It came as no surprise to Steve Siegel that a female colleague didn't show up for work last week on a balmy, blue-sky day. From home, she crafted an out-of-office automated e-mail reply that said something to the effect that, "My throat's sore and I think I'm starting to come down with sinus problems," Siegel recalls. The woman was back in the office the next day, looking no worse for wear. In fact, "she looked great," Siegel says.

It shouldn't shock anyone that employees in the typical office aren't likely to say something straightforward like, "It's nice out; I want to take the day off," he says.

But little office fictions aren't all that is showing up in out-of-office e-mail replies these days. The automated responses have also become a vehicle for pomp and swagger that can leave colleagues feeling as if they've been sprayed with someone's status juice.

Another of Siegel's colleagues, for example, includes a full roster of contacts in his reply, just in case any questions arise on any of his vast array of projects — which require listing because of their importance and, by extension, his.

"A lot of people use it as a power thing. Or it's self-importance and self-promotion," says Siegel. "OK, we get the point. You're busy."

Unfortunately, technology has evolved to the point where it's as easy to abuse as to use, giving people ample opportunity to get uppity. People plead the need to flee from conversations any time call waiting or BlackBerrys start to beep. Instant-messaging systems allow for "away messages" even when the person is right there. And some cell phones come equipped with an "ignore" button.

"We've become a society with a veneer of civility," says Prakash Rao, a chief architect for an information-systems company. "These technologies allow us to exercise our civility and provide hidden messages rather than explicit ones." It's the modern-day equivalent of looking at your watch while talking to someone, indicating that there's someplace else you'd rather be.

Even worse is when someone gets dragged into something ostensibly beneath the dragger but not the dragee. If Eugene Goei's former supervisor had been a little more honest, he imagines that this is what she might have written in her away messages: "I will be working from home today to take care of personal issues such as watering the weeds I call my garden, cleaning the house before my ex-husband comes to pick up the kids and calls Child Protective Services on me, and consoling my distraught hormonal teenage daughter. If you have any questions regarding anything, call Eugene Goei because he's single and has nothing better to do with his time."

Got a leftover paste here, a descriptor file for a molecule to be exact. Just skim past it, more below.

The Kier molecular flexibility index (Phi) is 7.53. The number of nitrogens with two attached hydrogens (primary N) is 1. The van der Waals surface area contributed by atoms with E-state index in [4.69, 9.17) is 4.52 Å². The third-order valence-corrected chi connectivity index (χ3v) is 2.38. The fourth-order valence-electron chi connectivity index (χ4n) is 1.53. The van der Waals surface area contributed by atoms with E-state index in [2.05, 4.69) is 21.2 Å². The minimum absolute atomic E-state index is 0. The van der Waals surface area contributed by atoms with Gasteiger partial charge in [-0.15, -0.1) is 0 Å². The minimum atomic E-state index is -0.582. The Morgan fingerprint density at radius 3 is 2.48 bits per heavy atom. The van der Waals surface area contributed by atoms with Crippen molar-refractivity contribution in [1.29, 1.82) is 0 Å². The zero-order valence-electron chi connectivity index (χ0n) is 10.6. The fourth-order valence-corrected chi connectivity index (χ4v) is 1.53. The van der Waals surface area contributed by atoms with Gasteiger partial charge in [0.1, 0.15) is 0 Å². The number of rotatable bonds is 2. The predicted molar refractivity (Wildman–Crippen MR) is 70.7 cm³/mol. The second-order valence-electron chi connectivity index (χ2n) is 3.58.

Part of the self-importance comes from the sense of drama people try to include in their missives, as if everyone is on the edge of their seat, asking, "Then what?" Chris Jehle, a senior vice president of finance, used to have a colleague who described her or her daughters' ailments in her out-of-office replies in painstaking detail. "I'm taking her to the doctor," she would write of her daughter. "She has green pus coming out of her ears." In another note, she wrote, "I'm ill. I found some antibiotics from the last time I went to the doctor and will see if that takes care of it." Even though she has since left the company, to this day Jehle and his colleagues offer each other leftover antibiotics whenever they hear someone is ill.

Another colleague always dramatizes his last-minute shifts in schedule: "I was supposed to be in Reno," Jehle recalls that the man wrote, "but something came up and I have to be in Sacramento." Notes Jehle: "When you get these soap-opera plots coming across, it can be funny. It can be pretentious. It can be annoying."

That's why Dan Goldzband, an accountant at a high-tech manufacturing company, likes to imagine the completely honest out-of-office reply he might send if only politics would allow it. "I will not be checking my messages or e-mail; this is a vacation," he says he would write. "Please do not copy me on the numerous exchanges you have with others, because there is no way in hell I can read and absorb all of those e-mails when I return. I don't even think I would understand many of them, and it won't be worth the effort to try. Most of those problems will already be solved by my return."